The Biden Administration believes that the financial aftermath of the global pandemic provided sufficient cause to grant student loan forgiveness. Legally, the student loan debt relief plan was proposed under the HEROES Act, an act that permits the secretary of education to waive or modify federal student loans in the event of a national emergency. The HEROES Act was originally passed to prevent service members from being financially penalized while serving in Afghanistan and Iraq.
Supporters of student loan debt relief believe that the financial stress caused by the pandemic will cause borrowers to default on their loans. As stated by Sonia Sotomayor, Associate Justice of the Supreme Court: “[borrowers’] financial situation will be even worse because once you default, the hardship on you is exponentially greater. You can’t get credit. You’re going to pay higher prices for things.”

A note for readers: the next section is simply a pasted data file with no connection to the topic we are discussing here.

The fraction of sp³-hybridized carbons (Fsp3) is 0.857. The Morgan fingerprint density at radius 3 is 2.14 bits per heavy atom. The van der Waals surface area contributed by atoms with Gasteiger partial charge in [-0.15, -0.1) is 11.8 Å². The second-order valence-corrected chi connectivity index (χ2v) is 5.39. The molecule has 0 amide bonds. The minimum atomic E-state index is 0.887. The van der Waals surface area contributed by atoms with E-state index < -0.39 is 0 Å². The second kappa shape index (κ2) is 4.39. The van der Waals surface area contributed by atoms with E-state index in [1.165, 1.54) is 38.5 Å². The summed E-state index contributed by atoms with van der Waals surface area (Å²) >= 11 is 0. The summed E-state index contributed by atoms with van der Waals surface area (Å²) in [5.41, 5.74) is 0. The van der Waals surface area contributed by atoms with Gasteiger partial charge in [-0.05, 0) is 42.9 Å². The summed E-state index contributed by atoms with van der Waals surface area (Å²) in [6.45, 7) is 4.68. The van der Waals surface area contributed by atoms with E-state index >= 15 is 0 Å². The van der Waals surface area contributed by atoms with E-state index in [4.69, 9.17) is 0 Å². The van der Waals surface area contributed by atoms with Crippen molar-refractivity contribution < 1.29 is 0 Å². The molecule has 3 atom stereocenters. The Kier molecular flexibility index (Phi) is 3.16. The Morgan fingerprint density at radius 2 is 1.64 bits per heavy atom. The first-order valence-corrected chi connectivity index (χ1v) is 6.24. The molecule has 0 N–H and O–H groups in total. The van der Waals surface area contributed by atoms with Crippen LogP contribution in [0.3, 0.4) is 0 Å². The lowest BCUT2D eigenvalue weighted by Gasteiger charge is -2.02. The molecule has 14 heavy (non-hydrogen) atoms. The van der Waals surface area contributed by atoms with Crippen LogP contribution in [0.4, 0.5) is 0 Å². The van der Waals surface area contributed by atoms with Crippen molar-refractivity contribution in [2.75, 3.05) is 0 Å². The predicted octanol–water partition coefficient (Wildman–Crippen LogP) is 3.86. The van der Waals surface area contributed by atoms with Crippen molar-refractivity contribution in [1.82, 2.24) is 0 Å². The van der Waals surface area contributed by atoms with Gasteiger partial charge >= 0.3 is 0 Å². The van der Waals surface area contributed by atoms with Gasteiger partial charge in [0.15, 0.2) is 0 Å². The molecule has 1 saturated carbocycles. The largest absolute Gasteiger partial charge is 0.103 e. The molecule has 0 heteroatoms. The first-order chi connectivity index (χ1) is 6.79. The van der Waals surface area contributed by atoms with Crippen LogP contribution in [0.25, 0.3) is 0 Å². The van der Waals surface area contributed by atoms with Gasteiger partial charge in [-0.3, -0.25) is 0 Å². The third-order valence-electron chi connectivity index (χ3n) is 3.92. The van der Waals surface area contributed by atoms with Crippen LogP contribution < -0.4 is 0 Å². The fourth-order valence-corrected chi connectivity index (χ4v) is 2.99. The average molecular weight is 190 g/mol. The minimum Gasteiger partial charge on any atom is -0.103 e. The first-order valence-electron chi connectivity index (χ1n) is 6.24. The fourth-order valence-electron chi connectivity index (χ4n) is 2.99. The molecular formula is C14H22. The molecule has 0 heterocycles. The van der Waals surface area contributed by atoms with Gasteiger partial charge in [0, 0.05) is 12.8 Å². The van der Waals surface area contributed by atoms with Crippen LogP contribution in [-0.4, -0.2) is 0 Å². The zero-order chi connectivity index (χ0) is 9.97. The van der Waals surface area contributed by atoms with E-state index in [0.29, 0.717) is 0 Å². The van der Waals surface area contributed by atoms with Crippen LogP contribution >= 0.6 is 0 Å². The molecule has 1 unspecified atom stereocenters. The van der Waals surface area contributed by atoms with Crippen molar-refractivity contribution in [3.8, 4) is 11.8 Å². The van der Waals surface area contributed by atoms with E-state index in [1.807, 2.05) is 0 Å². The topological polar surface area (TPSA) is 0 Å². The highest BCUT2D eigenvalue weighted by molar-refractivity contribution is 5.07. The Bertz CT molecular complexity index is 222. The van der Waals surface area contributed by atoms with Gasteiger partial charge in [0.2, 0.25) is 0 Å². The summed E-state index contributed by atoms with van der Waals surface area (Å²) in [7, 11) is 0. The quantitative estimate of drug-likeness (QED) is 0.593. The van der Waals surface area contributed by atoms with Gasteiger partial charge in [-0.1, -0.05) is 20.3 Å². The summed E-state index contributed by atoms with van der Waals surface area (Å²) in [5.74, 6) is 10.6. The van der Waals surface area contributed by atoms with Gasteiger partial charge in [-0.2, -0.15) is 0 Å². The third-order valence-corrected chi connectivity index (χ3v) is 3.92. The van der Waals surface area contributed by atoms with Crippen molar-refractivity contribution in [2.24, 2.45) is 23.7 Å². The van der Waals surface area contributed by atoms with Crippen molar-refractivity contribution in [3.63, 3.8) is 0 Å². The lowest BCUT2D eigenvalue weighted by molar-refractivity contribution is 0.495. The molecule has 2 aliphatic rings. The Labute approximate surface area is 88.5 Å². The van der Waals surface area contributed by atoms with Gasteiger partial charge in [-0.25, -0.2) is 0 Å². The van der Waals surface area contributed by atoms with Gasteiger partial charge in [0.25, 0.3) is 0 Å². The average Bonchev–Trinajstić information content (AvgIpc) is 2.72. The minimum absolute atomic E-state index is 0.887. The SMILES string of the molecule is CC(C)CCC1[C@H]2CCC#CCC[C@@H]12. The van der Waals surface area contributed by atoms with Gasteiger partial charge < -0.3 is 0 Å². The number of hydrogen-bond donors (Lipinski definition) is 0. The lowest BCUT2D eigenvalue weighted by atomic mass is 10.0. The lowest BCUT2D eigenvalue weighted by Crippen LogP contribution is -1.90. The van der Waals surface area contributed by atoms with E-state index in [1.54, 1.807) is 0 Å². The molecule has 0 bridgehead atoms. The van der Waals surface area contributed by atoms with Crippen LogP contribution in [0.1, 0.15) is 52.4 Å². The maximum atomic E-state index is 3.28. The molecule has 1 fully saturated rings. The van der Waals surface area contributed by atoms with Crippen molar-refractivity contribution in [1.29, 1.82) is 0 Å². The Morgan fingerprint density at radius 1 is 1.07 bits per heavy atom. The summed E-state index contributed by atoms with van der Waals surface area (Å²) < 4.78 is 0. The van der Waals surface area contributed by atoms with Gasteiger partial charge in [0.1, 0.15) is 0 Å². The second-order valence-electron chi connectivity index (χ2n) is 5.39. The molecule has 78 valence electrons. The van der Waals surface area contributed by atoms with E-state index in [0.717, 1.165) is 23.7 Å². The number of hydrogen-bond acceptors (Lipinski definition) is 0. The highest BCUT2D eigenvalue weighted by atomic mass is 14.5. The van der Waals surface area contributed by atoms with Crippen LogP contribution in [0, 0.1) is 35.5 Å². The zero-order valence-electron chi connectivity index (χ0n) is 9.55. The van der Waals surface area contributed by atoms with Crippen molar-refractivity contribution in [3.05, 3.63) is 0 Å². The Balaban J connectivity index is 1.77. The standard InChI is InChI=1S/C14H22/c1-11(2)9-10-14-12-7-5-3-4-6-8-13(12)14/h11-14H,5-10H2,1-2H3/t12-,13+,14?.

People in opposition to the student loan debt relief program believe that the plan is unfair to people who chose not to go to college or who were able to pay off their loans independently. Ultimately, the Supreme Court ruled against the plan, 6-3.
Regardless of the Supreme Court ruling, some politicians and activists believe Biden still has the legal grounds to forgive student loans, on account of the Higher Education Act of 1965. It seems improbable, however, that the President will take such action.